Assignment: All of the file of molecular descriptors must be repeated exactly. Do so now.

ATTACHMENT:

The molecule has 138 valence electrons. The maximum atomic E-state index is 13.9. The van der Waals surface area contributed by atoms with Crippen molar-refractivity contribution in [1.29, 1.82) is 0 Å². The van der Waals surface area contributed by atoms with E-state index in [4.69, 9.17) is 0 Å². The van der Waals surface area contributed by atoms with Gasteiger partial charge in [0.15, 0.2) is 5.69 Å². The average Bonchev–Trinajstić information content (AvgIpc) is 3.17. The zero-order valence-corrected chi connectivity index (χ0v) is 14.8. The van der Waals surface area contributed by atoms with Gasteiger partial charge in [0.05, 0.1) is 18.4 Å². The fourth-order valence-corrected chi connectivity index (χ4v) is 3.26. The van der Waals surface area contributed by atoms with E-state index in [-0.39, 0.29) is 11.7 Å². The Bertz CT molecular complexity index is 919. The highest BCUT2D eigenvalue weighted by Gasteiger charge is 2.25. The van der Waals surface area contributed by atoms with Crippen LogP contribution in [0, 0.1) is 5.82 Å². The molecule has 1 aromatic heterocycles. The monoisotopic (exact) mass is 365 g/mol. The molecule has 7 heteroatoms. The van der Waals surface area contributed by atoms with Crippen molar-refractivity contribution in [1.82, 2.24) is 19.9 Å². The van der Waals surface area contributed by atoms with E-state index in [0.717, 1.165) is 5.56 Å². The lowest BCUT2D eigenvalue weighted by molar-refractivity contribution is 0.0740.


The molecule has 138 valence electrons. The maximum atomic E-state index is 13.9. The van der Waals surface area contributed by atoms with Crippen molar-refractivity contribution in [1.29, 1.82) is 0 Å². The van der Waals surface area contributed by atoms with E-state index in [4.69, 9.17) is 0 Å². The van der Waals surface area contributed by atoms with Gasteiger partial charge in [0.15, 0.2) is 5.69 Å². The average Bonchev–Trinajstić information content (AvgIpc) is 3.17. The zero-order valence-corrected chi connectivity index (χ0v) is 14.8. The van der Waals surface area contributed by atoms with Gasteiger partial charge in [0.05, 0.1) is 18.4 Å². The fourth-order valence-corrected chi connectivity index (χ4v) is 3.26. The van der Waals surface area contributed by atoms with E-state index in [-0.39, 0.29) is 11.7 Å². The Bertz CT molecular complexity index is 919. The highest BCUT2D eigenvalue weighted by Gasteiger charge is 2.25. The van der Waals surface area contributed by atoms with Crippen LogP contribution in [0, 0.1) is 5.82 Å². The molecule has 1 aromatic heterocycles. The monoisotopic (exact) mass is 365 g/mol. The molecule has 7 heteroatoms. The van der Waals surface area contributed by atoms with Crippen molar-refractivity contribution in [1.82, 2.24) is 19.9 Å². The van der Waals surface area contributed by atoms with E-state index in [0.717, 1.165) is 5.56 Å². The lowest BCUT2D eigenvalue weighted by molar-refractivity contribution is 0.0740.